Friday, November 7, 2014

eBook Review: Phoenix Chosen

When a spell saves her life by sending her to her mother's homeland, Estyria finds herself in a world she'd believed to exist solely in bedtime stories – a realm where gods walk the earth, magic is real, and political intrigue strikes close and hard.

As Scion to a noble House and caught in a competition for the throne, she has mere weeks to learn to navigate the murky waters of court and tangled loyalties.

More than a crown and the well-being of a country is at stake. Two men are bound to her by destiny and their fates depend upon her choices. Sethalor, who holds secrets and memories lost to her, vows to defy the very gods to keep her safe. Aedrian, who agreed to protect her out of love for his prince, but comes to see in her a ruler he would give his soul to protect.

Through assassinations, poison and shifting alliances, can Estyria keep the realm, her heart and the people she loves safe?

I found this book by accident.  I follow author Jeannie Lin on twitter (amongst other places), and she tweeted about finding this book thanks to the author tweeting about Lin's book (we're going deep here guys).  Now anyone who knows me knows of my love of asian dramas, in particular the sub genre known as "wuxia"...or honestly any asian drama that involves gorgeous clothes, historical time period and at least ONE kick ass chick who slaps around the male love interest.  I blame Michelle Yeoh for this by the way.

As the author notes PHOENIX CHOSEN is not a wuxia - this isn't a martial arts fantasy.  This is straight up fantasy.  Which hey not complaining about that at all.  In terms of comparison this is more akin to Juuni Kokki (or The Twelve Kingdoms) in that it focuses on a young girl, tossed into the political intrigue and violence of a Kingdom searching for its leader, who previously was (at best) mediocre at all things.  Through quick wits, a touch of recklessness and some damn loyal compatriots, things sort of kind of work out in her favor.

If you blink and look sideways.  There will be more books soooo we'll see how long that works out for Estyria.

Estyria, affectionately known as Phoenix, is having a rough run of luck.  Her life is pretty aimless, her love life is non-existent and she just got hit by a mini van...who's driver sped away pretty quickly.  She awakens to a world straight out of some Chinese drama, next to a guy who she doesn't know and soon falls unconscious after another guy threatens her life.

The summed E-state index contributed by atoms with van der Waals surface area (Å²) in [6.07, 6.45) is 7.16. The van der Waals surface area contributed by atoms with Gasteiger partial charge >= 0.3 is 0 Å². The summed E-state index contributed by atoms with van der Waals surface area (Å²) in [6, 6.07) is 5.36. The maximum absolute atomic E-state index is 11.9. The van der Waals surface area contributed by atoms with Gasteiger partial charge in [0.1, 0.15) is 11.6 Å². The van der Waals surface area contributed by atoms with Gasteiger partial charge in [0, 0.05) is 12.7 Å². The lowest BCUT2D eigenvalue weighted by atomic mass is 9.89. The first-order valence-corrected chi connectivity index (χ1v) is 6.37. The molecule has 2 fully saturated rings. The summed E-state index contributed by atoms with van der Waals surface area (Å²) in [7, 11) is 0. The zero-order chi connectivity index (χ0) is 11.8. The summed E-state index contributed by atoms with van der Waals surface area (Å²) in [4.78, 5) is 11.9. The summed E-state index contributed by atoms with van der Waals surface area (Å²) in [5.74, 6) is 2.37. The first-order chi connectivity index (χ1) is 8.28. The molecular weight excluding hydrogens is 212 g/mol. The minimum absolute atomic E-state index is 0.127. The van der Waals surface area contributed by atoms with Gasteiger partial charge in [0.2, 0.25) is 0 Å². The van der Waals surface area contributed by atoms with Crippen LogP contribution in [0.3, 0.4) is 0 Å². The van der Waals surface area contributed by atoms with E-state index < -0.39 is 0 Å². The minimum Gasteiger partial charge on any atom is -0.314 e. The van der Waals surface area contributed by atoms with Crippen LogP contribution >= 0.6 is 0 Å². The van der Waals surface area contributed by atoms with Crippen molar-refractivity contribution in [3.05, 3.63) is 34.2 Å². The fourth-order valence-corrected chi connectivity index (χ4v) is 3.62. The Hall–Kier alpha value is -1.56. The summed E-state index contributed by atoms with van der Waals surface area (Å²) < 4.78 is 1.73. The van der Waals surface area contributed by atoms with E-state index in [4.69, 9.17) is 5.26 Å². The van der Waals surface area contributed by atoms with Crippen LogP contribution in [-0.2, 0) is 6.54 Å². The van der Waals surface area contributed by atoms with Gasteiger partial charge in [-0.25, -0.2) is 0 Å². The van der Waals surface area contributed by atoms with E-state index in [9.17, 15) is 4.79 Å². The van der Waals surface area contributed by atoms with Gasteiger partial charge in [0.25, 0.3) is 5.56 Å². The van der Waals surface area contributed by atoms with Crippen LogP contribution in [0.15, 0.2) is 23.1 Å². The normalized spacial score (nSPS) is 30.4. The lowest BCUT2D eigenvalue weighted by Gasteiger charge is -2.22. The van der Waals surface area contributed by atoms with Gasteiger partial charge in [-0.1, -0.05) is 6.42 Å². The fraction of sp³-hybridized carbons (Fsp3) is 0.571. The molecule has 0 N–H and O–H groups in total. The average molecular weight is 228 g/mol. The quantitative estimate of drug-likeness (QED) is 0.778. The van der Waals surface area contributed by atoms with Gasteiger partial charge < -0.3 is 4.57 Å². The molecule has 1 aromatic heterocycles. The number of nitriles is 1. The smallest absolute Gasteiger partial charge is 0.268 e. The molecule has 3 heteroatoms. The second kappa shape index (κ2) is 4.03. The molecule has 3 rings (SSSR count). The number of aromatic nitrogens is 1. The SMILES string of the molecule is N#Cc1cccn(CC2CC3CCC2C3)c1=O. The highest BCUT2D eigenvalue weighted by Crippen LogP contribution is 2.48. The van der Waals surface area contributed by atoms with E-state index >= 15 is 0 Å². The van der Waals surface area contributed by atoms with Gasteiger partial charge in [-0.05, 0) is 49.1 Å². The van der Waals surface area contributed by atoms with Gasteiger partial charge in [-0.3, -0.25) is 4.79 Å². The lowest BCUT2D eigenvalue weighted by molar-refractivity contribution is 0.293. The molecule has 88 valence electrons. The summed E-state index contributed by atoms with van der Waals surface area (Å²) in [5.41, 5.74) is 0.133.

All in all its not what you'd call a stellar first impression of things.

Really she takes things very well considering.  Once its all laid out to her she becomes pretty determined and while she holds it against Sethalor and Aedrian, that's hardly her fault.  One seems to alternately despise her and be attracted to her, while the other definitely is attracted to her, but is almost resentful that she can't remember what they may mean to each other.  And that's before she decides to take on the only option she has to get home, which is to enter into candidacy for the throne of a land that exiled her family.

In the beginning there's a lot of confusion as Estyria attempts to navigate everything.  The position her grandparents hold requires a lot of etiquette and very careful consideration of everything she says or does.  Regardless of her parents' exile, Estyria is now bound to the traditions and sanctions of the land and as such needs to learn real quick how to fit in.  This isn't without its own troubles; Sethalor and Aedrian prove to be hard to decipher, while she doesn't entirely want to trust the grandparents who seem content to let their daughter be tossed out.  Not to mention her own trust issues spilling over from a trauma in her past that she hints at, but doesn't want to examine.

Sethalor, or Seth, is everything that is respectable, refined and elegant.  He's nominally in charge until a new ruler is chosen (by Heaven), but he hates the court and everything it has taken from him.  He's adept at keeping his emotions in check, but at the same time he's reckless when those he cares about (Aedrian or Esytria) are in trouble.  I got a bit tired at his wounded lover looks towards Estyria though, as several characters point out its not helping anyone so he needed to focus more on the present.

Aedrian. Oh Aedrian.  Let me just hug away all your troubles dear one.  He's brash, aggressive and blunt to the point of insolence at times.  His own mixed up feelings for Seth tend to make him act first, so when he restrains himself its impressive.  He starts out the story extremely hostile and antagonist towards everyone except Seth which doesn't really change by the end (now that I think about it).  BUT as the story unfolds its becomes obvious that these two have faced a lot together so maybe its justified.

In terms of world building--its lush and beautiful and detailed.  Some of it is really complicated (I'm still a bit loosey-goosey about the political climate and how it connects to our world) and some of it I think will be expanded upon in the next book, since much of the background took back seat to the current problems at hand (ie: saving the land from starving and thus being invaded).  What I liked was that while if the reader was well versed in asian culture(s) there's a lot to take away from the story, if they're not Xia does a wonderful job examining and explaining the culture without ever dropping heavy pieces of info-dumping. 

I've already blathered on a lot longer then I meant to, but the bottom line is that I can't recommend this loudly enough.  For fantasy fans looking for something not anglo-influenced, for fans of political intrigue or readers who enjoy watching a female main character take charge of her fate, this is perfect.